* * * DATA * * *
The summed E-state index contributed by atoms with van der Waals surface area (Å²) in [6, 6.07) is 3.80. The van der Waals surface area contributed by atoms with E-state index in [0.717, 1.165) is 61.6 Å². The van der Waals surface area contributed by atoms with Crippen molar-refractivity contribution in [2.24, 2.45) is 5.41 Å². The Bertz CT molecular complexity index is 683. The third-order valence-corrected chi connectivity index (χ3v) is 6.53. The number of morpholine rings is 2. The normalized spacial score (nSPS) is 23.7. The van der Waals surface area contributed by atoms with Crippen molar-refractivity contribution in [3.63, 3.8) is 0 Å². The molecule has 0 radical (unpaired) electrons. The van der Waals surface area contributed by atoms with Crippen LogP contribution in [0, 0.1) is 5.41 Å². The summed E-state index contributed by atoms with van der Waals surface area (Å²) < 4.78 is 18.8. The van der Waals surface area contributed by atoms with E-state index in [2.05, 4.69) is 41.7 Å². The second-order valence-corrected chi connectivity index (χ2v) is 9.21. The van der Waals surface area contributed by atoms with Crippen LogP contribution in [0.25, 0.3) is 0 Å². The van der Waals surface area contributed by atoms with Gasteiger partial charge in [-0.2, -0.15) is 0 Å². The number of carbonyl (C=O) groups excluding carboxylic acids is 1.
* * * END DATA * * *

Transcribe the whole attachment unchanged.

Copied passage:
The summed E-state index contributed by atoms with van der Waals surface area (Å²) in [6, 6.07) is 3.80. The van der Waals surface area contributed by atoms with E-state index in [0.717, 1.165) is 61.6 Å². The van der Waals surface area contributed by atoms with Crippen molar-refractivity contribution in [2.24, 2.45) is 5.41 Å². The Bertz CT molecular complexity index is 683. The third-order valence-corrected chi connectivity index (χ3v) is 6.53. The number of morpholine rings is 2. The normalized spacial score (nSPS) is 23.7. The van der Waals surface area contributed by atoms with Crippen molar-refractivity contribution in [3.63, 3.8) is 0 Å². The molecule has 0 radical (unpaired) electrons. The van der Waals surface area contributed by atoms with Crippen LogP contribution in [0, 0.1) is 5.41 Å². The summed E-state index contributed by atoms with van der Waals surface area (Å²) < 4.78 is 18.8. The van der Waals surface area contributed by atoms with E-state index in [2.05, 4.69) is 41.7 Å². The second-order valence-corrected chi connectivity index (χ2v) is 9.21. The van der Waals surface area contributed by atoms with Crippen LogP contribution in [0.25, 0.3) is 0 Å². The van der Waals surface area contributed by atoms with Gasteiger partial charge in [-0.2, -0.15) is 0 Å². The number of carbonyl (C=O) groups excluding carboxylic acids is 1.